An incomprehensible travesty of justice

Daniel Squire was killed whilst training for an Ironman Triathlon
Last week, an incomprehensible travesty of justice occurred in Kent. A driver who had sent and received 40 text messages whilst at the wheel and who then hit an 18-year-old cyclist on a straight stretch of road in broad daylight was cleared by a jury of causing the cyclist's death.

At Canterbury Crown Court on 20 March, 36-year-old Philip Sinden was cleared of causing the death of 18-year-old Daniel Squire on the A258 Dover Road on 7 September 2013.

Sinden had sent and received 40 text messages whilst at the wheel of his van in the lead-up to the crash. Forensic phone records presented in court showed the last time he is known to have used his phone was a mere 21 seconds before the 999 call was made (from a different phone) reporting the fatal incident to the police, which implies that he was most likely using his phone at the time of the crash. 

With evidence as incriminating as this, a guilty verdict to the charge of 'causing death by dangerous driving' seemed inevitable, but was not the case. The jury also didn’t return a guilty verdict to the alternative charge put to them by the judge of 'causing death by careless driving'. At no point did the prosecution put forward a case for the 'causing death by careless driving' charge, so it is possible that this last-minute addition confused the jurors and put doubt into their minds about Sinden's culpability.

Sinden made conflicting and unsubstantiated statements before and during the trial. He also alleged that Squire, an experienced triathlete on a road bike, had been riding on a narrow pavement prior to the collision and had come off the pavement into the van’s line of travel without looking, but no expert cycling witness was called to validate or refute this claim.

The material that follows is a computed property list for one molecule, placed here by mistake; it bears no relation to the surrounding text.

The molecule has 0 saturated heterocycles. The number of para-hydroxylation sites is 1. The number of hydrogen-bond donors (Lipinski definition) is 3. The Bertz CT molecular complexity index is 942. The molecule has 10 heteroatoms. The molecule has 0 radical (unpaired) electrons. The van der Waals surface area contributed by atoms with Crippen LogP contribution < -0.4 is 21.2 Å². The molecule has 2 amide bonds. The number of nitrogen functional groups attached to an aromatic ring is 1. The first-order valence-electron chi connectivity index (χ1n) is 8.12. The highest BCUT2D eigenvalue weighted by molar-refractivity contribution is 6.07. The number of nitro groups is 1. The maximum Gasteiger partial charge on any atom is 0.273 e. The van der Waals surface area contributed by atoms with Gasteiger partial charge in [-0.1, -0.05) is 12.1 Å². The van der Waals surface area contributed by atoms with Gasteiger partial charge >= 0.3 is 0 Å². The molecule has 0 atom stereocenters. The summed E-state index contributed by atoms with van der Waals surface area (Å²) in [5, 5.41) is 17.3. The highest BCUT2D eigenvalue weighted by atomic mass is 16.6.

Squire’s family have expressed their devastation at the verdict and many people have taken to social media to vent their disbelief and anger at the outcome. The Cyclists’ Defence Fund has been in touch with the Squire family to discuss possible steps for seeking justice for Daniel.   

A detailed analysis of the timing of the text messages, the incident and the phone call, as well as other pieces of evidence from the case, has been written up on the blog ‘Beyond the Kerb’, and is well worth a read to find out more about the intricate details of the case.

Attending court in order to access information about a case that may not be reported in the press, and in order to make contact with victims, is an important element of the Road Justice campaign."

Rhia Weston

The blog’s author conducted his analysis in large part from information received from representatives of the campaign group SPOKES East Kent, who attended the trial at the request of CTC’s Road Justice campaign. Without the information that they were able to glean by being present at the trial, it would be difficult to conduct such a detailed examination of the evidence.

CTC would like more people to become local Road Justice campaigners and to volunteer to attend court cases so that the justice system can be held to account when it fails to do its job properly. Follow this link to find out more about becoming a Road Justice campaigner.